How did you go about casting Rebecca Hall?
I was very keen for Florence to a modern woman. It was important that Florence suffered and had an arch of change, she’s clearly injured but her rescue is of her own making, it’s not of any male character. The male characters are the most fucked up. Dominic was completely on board with this, he liked the fact that Mallory doesn’t rescue her. Florence rescues Florence. That’s one of the reasons women responded so well to the film. It did matter that we have a woman who is smart and likeable. Rebecca has many gifts, one of which is that her beauty isn’t irritating to women. Megan Fox couldn’t play this part, while men find her attractive, my impression is that women aren’t enamoured with her, like they are with Rebecca. You need everybody on board for this story.
Katie Galloway and Kelly Duane, directors of Better this World
What made you tackle this subject?
Katie It was a piece in the New York Times in early 2009. We didn’t hear about the case when it broke. David McKay was going to trial with an entrapment offence and he was looking at 30 years. We thought he has to have something good. The guys were from George Bush’s home town, yet another case of “domestic terrorism” with a claim that there was misconduct on behalf of a government agent. So it was an opportunity to take a closer look. We watched the trial and decided to make the film. It was a very good story about the post 9/11 security apparatus and the issues around civil liberties
To what extent did you approach this as film makers or people motivated by the subject matter?
Kelly The issues were of interest to us, but we didn’t know the truth when we started. It’s not a black and white story. We wanted to show the complexity of the situation from all sides. We didn’t have an overt political agenda.
Do you come from documentary film background?
Katie I come from an investigative reporting background. I worked for Frontline (PBS). My second independent film was about the prison-industrial complex, stylistically similar to this.
Kelly I studied fine arts. I started out in photo-journalism. My first film was about Billy Brown and his run for Mayor in San Francisco and then I made one about David Bryer, about how our environmental consciousness in the US has evolved.
Do you feel that Brad and David’s generation is becoming more politicised?
Katy Brad, one of our characters was more political, more the activist, even before the Iraq War, in Midland Texas, no less. He describes the process of “Emergency heart”, when you’re around 18-20 and you realise the full weight of the injustices. This is what David and Brad were feeling.
Kelly Their generation was seen as apolitical, the youth are so disenfranchised, oddly, in the last year, with the Arab Spring, Occupying Wall Street things have taken off, but these guys (in the film) had started before that.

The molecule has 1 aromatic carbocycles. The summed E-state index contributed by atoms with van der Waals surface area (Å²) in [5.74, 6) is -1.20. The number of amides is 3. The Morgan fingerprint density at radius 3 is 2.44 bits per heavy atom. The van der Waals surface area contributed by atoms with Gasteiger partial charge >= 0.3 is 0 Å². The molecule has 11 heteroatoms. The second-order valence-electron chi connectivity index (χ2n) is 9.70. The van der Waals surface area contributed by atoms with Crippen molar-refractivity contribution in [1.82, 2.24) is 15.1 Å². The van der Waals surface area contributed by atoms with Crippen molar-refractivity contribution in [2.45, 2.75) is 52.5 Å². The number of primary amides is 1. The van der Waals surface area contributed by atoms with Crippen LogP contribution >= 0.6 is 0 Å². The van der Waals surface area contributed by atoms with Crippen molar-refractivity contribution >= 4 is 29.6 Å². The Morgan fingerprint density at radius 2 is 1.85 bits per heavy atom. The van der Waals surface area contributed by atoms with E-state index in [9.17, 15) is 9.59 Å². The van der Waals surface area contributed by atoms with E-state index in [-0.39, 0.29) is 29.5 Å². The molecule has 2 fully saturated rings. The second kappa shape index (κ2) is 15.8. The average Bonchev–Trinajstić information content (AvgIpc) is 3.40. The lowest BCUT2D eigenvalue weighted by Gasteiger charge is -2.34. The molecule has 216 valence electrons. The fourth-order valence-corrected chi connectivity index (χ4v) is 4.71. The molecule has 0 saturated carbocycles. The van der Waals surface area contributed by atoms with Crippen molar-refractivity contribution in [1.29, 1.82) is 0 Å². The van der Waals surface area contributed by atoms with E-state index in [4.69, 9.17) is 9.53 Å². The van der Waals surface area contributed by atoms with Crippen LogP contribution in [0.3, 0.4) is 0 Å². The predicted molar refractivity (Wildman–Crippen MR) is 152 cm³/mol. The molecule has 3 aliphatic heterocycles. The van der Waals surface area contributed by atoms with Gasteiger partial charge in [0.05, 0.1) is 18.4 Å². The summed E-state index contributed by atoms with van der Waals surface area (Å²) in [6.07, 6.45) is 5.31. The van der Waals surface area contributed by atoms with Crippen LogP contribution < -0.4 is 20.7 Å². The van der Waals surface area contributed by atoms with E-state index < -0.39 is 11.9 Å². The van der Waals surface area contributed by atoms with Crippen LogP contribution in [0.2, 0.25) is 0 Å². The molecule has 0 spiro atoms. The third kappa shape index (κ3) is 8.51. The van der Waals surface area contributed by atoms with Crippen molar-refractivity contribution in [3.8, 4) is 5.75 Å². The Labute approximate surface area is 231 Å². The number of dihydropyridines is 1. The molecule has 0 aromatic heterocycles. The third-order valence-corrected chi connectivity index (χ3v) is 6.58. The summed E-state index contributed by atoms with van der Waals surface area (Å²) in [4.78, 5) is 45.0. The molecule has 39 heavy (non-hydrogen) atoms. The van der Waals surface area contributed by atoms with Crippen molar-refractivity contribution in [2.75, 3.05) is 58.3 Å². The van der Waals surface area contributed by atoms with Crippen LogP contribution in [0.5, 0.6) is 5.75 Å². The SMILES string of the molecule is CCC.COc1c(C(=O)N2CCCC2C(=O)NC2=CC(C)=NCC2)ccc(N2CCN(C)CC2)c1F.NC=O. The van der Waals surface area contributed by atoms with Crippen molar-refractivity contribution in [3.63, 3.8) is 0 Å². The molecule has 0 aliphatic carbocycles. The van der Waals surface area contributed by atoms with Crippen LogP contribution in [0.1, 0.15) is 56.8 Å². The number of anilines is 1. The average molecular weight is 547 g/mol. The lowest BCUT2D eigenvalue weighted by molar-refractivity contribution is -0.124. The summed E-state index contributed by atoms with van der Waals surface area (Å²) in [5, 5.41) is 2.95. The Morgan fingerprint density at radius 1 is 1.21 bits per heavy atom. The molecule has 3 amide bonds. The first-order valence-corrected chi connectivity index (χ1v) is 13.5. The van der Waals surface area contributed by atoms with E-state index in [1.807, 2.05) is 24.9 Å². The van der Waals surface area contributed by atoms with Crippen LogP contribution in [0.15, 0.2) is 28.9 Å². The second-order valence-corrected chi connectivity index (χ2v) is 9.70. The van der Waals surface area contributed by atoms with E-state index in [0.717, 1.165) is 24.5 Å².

How was it received in the US?
Katie Very well, people were very engaged. The choice to avoid all the stats was the right one, the people really connected with the characters. It aired on public TV and people engaged online within 12 hours.
Kelly Husbands and wives have walked out with different opinions, it really sparked debate.
How did you go about telling such a story visually?
Kelly We thought we’d make a cinema vérité style film. We soon realised that one thread was to do with their relationship with their mentor friend, so we had to piece together the past to unfold the present, so it’s like a patchwork film. We weaved elements together. Even elements of the past, via surveillance footage.
Amr Salama, director of Samaa
How was the feedback?
The feedback was way better than my expectations. The film toured festivals. I have just come back from the Abu Dhabi film festival as well. We won an award in Venice, in Oslo, in Abu Dhabi
How smooth was the filming and production?
Not smooth, the budget was tight, Hind was pregnant whilst we were shooting, it was very tough. It’s a drama, there are no special effects but it was really tough to make.
Film clinic and Mohamad Hamzi started to produce it and a New Century came in to finance it. It was hard, after 2008, the cinema industry in Egypt had a crisis.
Are all these films (Cairo 678 etc) being seen in Egypt?
678 was a hit, it was done by my best friend, the character who plays Bushra, who shows up in my film. We as filmmakers sat together and decided to make films with similar themes. Sexual harassment is a big issue so it was widely seen.
How do you want people to receive it?
I would love to make people ask more questions. The film is a question mark, what do you do when you meet a person with HIV after seeing the film?
Do you think it’s part of a movement?
I do. One reason is people are generally more socially aware and because of globalisation and the internet, people can view films from all over the world. I have seen a film from every country in the world. It gives films more exposure. I’m optimistic. I am hoping the new government won’t be too conservative to impede this.